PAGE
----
Tule Lake National Wildlife Refuge
Tule Lake NWR is located in the fertile and intensely farmed Tule Lake Basin of northeastern California. It was established in 1928 by President Calvin Coolidge as a,“preserve and breeding ground for wild birds and animals.”  This 39,116-acre refuge is mostly open water and  crop land.  Approximately 17,000 acres are leased by potato, onion, horse radish, alfalfa, and cereal grains within the Public Lease Lands program administered by the U.S Bureau of Reclamation. Permit holders farm an additional 1,900 acres in cooperation with the U.S. Fish and Wildlife Service (FWS).The endangered Lost River and shortnose suckers live in or use this refuge. 
The refuge is a significant staging area for migrating waterfowl during spring and fall migrations. It is used primarily by whitefronted, snow, Ross, and cackling Canada geese, all of which nest in the Arctic tundra. A 10-mile auto tour route allows for wildlife observation throughout the year. 

Visitor Activities

  • Visitor Center
    • Plan a stop by the Klamath Basin National Wildlife Refuge Complex visitor center !! The visitor center includes a non-profit book store, latest information on the refuge happenings and a colorful wildlife exhibit. 
  • Hunting
    • Hunting is an important wildlife management tool that we recognize as a healthy, traditional outdoor pastime, deeply rooted in America’s heritage.  Hunting can instill a unique understanding and appreciate of wildlife, their behavior, and their habitat needs. Hunting programs can promote understanding and appreciation of natural resources and their management on lands and waters in the Refuge System.
    • Tule Lake hunting opportunities consist of two large marsh units accessible by boats, a spaced-blind hunt in dry fields, and open free-roam areas offering field hunts over harvested grain and smaller marsh units.
  • Wildlife Viewing
    •  If you enjoy getting outdoors and looking for wildlife, consider a visit Klamath Basin National Wildlife Refuge Complex! Be sure to take an extra minute to drive the Tule Lake Auto Tour route!!
    •  For more information about wildlife observation opportunities at Klamath Basin NWR, contact the Visitor Center at (530) 667-2231.
  • Interpretation
    • Refuge System interpretation programs provide opportunities for visitors to make their own connections to the natural world.  From self-guided walks to ranger-led programs, many national wildlife refuges help visitors learn more about the wildlife and habitat behind the landscapes.
    • In addition to staff and volunteers presenting programs to audiences, refuges use a variety of exhibits, signs, brochures, and electronic media to communicate natural history stories to visitors.  
    • Through Refuge System interpretation programs, you can learn why nearly all of the critically endangered Whooping Cranes spend the winter at Aransas National Wildlife Refuge in Texas, about the beneficial role of wildfire to encourage native vegetation to grow at Necedah Wildlife Refuge in Wisconsin, and thousands of other interesting and informative stories.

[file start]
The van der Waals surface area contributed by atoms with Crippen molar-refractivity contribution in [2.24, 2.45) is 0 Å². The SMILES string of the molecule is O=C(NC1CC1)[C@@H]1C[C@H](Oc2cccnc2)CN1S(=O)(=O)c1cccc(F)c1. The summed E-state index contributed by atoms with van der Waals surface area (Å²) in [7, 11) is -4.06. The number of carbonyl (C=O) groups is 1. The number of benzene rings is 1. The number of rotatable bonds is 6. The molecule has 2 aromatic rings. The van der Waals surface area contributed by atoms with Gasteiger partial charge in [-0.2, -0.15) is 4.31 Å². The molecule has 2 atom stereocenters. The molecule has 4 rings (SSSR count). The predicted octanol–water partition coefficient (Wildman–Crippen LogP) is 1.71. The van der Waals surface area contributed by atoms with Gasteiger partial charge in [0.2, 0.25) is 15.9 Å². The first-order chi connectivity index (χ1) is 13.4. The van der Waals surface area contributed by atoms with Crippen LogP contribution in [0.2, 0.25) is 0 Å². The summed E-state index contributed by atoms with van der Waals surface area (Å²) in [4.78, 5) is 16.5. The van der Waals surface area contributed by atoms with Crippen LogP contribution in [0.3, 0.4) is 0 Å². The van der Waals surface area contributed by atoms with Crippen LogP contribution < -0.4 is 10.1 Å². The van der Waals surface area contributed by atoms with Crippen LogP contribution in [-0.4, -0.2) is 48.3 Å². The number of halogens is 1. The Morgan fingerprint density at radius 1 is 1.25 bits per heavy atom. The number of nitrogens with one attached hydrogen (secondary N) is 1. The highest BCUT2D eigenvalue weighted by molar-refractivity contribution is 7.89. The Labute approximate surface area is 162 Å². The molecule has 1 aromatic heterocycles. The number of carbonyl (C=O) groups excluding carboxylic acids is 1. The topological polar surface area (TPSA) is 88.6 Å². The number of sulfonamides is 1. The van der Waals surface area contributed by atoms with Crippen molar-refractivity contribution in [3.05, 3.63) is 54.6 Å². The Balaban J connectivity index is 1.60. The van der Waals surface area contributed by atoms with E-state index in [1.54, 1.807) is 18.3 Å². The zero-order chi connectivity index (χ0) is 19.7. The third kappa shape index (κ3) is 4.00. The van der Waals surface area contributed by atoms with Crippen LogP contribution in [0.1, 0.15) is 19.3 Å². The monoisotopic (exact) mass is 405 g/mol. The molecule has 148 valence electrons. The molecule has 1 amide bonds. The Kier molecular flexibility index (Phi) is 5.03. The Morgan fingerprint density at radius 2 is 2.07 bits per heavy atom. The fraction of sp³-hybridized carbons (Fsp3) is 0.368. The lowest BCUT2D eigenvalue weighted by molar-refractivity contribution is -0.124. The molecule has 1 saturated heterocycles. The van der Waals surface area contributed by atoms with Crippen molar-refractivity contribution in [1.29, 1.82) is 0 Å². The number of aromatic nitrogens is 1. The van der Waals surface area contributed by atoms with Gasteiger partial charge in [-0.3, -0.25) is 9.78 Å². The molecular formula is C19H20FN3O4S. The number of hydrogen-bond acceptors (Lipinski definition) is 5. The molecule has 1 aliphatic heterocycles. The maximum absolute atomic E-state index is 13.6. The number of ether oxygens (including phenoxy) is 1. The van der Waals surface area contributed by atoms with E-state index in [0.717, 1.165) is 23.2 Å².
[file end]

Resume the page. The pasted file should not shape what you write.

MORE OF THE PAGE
• Environmental Education
    • National Wildlife Refuges serve many purposes, and one of our most important roles is as outdoor classrooms to teach about wildlife and natural resources. Thousands of youth and adult groups visit every year to learn about a specific topic on wildlife, habitat, or ecological processes.
    • Is your school, youth, environmental or other group interested in learning more about the wildlife, plants, habitats and ecology of a particular national wildlife refuge?  Contact or visit Klamath Basin National Wildlife Refuge Complex to check on program availability and reservation policies.  Refuges are wild places, and we want to teach you more about them!
  • Photography
    • Perhaps the fastest growing activity on national wildlife refuges in the past ten years has been wildlife photography.  That’s not surprising – the digital camera population explosion and cell phones with ever-improving picture-taking abilities are increasing the number of nature photographers at a rapid rate.  You don’t need to purchase expensive equipment or have any experience to get started.  A small camera or basic cell phone will do just fine for most visitors.
    • Refuges provide enhanced opportunities to photograph wildlife in natural habitats by providing platforms, brochures, interpreters, viewing areas, and tour routes.  Wildlife photography is a high-priority activity in the Refuge System. 


Contact Tule Lake National Wildlife Refuge

Contact Tule Lake National Wildlife Refuge

Ron Cole
Refuge Manager
4009 Hill Rd
Tulelake, California  96134 - 9758
Phone: 530-667-2231
Fax: 530-667-8337


Service Area

Services provided in:
  • Modoc County, California
  • Siskiyou County, California